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It's called 'The Sloperia'. A look inside a business that grew out of a pandemic

From a ghost kitchen, to pop-ups, to a permanent location, Tidy Ben's Sloppy Joes is taking an old classic and adding a healthy, plant-based twist.

SAN ANTONIO — A unique eatery is growing and expanding here in San Antonio that offers something we didn’t know we needed…a vegan version of summer camp favorite Sloppy Joes. From a ghost kitchen, to pop-ups, to a permanent location, Tidy Ben's Sloppy Joes is taking an old classic and adding a healthy, plant-based twist.

“There is a little bit of nostalgia when it comes to Sloppy Joe’s,” Tidy Bens owner and creator, Ben Cardenas says. “I ask people, ‘When was the last time you had a Sloppy Joe’ and the majority of the time…they say ‘oh it’s been years, I haven’t had it since grade school”.

The Sloppy Joe's consist of a soy-based meat substitute crumble, sautéed with vegetables and smothered in a traditional "sloppy" sauce. There are other sauce varieties available, like spicy, curry or fiesta. You can add some tots or have your sloppy served in another nostalgic way, as a Frito Pie.

Credit: Tidybens

Ben says it all started out with simply cooking for his family and friends and getting rave reviews. They helped the plant the idea of offering it up to the public.

“Before it was even a thing about business to potential build out something, it was me bringing sloppy joe’s to friends.”

The idea began to take shape when Cardenas found himself furloughed, like many in the hospitality business, due to the lockdowns from COVID-19 that began in March of last year.

"Once I was furloughed, my brothers and I started talking about ‘hey’, while this isn’t necessarily the best time to start a business, for what we are doing, it might be a good time to just…start. I didn’t really have any idea how quickly it would catch on.”

Cardenas began more formal operations out of a “ghost kitchen” just north of downtown back in July. Ghost kitchens have no dine-in space, instead they simply offer to-go or delivery options. The concept has thrived during the pandemic when takeout services surged. Cardenas says it was a good start but they quickly realized they needed more of a physical presence.

Credit: KENS

“We were working out of there for a couple of months. Ghost kitchens, that was just the beginning, it was hard to have a face, it was hard to progress in a certain direction.”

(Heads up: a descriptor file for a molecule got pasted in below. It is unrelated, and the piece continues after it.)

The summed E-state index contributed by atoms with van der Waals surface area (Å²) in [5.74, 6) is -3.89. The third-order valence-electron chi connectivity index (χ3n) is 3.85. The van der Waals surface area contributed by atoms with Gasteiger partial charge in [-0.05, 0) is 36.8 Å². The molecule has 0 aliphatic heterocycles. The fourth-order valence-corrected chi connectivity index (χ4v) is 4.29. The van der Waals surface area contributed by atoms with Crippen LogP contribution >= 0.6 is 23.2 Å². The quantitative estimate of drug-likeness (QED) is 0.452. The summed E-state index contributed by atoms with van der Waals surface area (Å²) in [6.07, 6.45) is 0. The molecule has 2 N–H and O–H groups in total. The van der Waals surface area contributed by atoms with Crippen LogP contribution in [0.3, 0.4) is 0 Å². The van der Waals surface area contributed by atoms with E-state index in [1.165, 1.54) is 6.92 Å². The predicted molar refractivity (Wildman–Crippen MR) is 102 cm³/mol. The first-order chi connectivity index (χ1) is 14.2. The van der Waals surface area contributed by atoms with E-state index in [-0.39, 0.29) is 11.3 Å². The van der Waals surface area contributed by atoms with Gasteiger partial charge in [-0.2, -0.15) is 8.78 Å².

From there, he started “pop-ups” at various places like the ReUp Station, Wong’s Bodega and Estate Coffee Company. He also participated in special events such as First Friday and DreamWeek.

As word spread of his unique vegan sloppy joes, and the popularity grew, he turned his gaze toward a more permanent location.

“We’re able to open up this structure here, we have named it the Sloperia.”

The Sloperia on South Alamo, just south of downtown, will have a soft opening in mid-February, with a grand opening planned for early March.

Tidy Ben's is already getting recognition across the city. It was named as one of the top vegetarian/vegan-friendly restaurants in San Antonio Magazine’s Best of the City 2021 along with established vegan-friendly places as Green and Pharm Table. While being plant-based is part of his concept, he says he has gotten good feedback from people not familiar with vegan and vegetarian food.

“We had mostly vegan and vegetarian to start off, just looking at some of the states, they tend to be between 23-35 years olds,” Cardenas said. “But we want to offer, talk less about vegan/vegetarian to some people and more of ‘this is just really good food’. Put whatever it is aside, and just taste this really good food.”

In the meantime, Cardenas says he hopes his operation can continue to serve great food and spread a message of healthy eating and sustainability.

"There are other plans to expansion in other ways...our plan to help with the food insecurity here in San Antonio. There are low-cost ways to make a product, to make something else to assist in that," Cardenas said.  "When this [the Sloperia] opens up, we do plan a campaign of 'pay what you can or want' and you get a small meal for free or for five cents. Someone could pay $50 if they want to support the cause."

"That's what we are all here for...do as much as you can when you can do it. And I think we can right now."